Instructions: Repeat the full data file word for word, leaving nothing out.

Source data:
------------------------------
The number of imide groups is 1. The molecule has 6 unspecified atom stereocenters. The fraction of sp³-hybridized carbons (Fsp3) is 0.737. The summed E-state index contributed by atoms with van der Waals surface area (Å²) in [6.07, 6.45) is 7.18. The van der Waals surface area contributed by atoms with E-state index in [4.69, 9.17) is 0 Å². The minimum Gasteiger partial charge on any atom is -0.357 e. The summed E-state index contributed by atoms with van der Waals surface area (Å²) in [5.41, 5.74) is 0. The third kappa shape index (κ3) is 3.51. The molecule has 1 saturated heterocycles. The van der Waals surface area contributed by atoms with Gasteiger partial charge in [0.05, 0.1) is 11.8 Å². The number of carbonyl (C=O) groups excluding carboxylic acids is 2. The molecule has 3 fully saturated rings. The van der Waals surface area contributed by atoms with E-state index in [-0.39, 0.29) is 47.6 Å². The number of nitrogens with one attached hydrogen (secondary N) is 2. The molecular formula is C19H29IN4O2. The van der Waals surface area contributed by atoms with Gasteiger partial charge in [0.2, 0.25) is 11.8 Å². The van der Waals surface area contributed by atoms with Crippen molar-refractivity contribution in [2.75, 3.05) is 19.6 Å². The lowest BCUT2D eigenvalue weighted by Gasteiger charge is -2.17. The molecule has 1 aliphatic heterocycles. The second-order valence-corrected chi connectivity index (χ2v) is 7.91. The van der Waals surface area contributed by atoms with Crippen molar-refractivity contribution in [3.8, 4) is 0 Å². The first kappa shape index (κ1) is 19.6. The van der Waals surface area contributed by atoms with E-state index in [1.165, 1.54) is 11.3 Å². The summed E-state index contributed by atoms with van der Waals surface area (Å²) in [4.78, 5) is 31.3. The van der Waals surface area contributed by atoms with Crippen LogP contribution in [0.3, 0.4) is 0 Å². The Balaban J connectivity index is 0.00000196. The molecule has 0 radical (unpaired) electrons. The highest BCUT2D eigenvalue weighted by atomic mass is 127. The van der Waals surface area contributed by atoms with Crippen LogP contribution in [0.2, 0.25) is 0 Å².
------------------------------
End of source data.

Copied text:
The number of imide groups is 1. The molecule has 6 unspecified atom stereocenters. The fraction of sp³-hybridized carbons (Fsp3) is 0.737. The summed E-state index contributed by atoms with van der Waals surface area (Å²) in [6.07, 6.45) is 7.18. The van der Waals surface area contributed by atoms with E-state index in [4.69, 9.17) is 0 Å². The minimum Gasteiger partial charge on any atom is -0.357 e. The summed E-state index contributed by atoms with van der Waals surface area (Å²) in [5.41, 5.74) is 0. The third kappa shape index (κ3) is 3.51. The molecule has 1 saturated heterocycles. The van der Waals surface area contributed by atoms with Gasteiger partial charge in [0.05, 0.1) is 11.8 Å². The number of carbonyl (C=O) groups excluding carboxylic acids is 2. The molecule has 3 fully saturated rings. The van der Waals surface area contributed by atoms with E-state index in [-0.39, 0.29) is 47.6 Å². The number of nitrogens with one attached hydrogen (secondary N) is 2. The molecular formula is C19H29IN4O2. The van der Waals surface area contributed by atoms with Gasteiger partial charge in [0.2, 0.25) is 11.8 Å². The van der Waals surface area contributed by atoms with Crippen molar-refractivity contribution in [2.75, 3.05) is 19.6 Å². The lowest BCUT2D eigenvalue weighted by Gasteiger charge is -2.17. The molecule has 1 aliphatic heterocycles. The second-order valence-corrected chi connectivity index (χ2v) is 7.91. The van der Waals surface area contributed by atoms with Crippen molar-refractivity contribution in [3.8, 4) is 0 Å². The first kappa shape index (κ1) is 19.6. The van der Waals surface area contributed by atoms with E-state index in [1.165, 1.54) is 11.3 Å². The summed E-state index contributed by atoms with van der Waals surface area (Å²) in [4.78, 5) is 31.3. The van der Waals surface area contributed by atoms with Crippen LogP contribution in [0.3, 0.4) is 0 Å². The Balaban J connectivity index is 0.00000196. The molecule has 0 radical (unpaired) electrons. The highest BCUT2D eigenvalue weighted by atomic mass is 127. The van der Waals surface area contributed by atoms with Crippen LogP contribution in [0.2, 0.25) is 0 Å².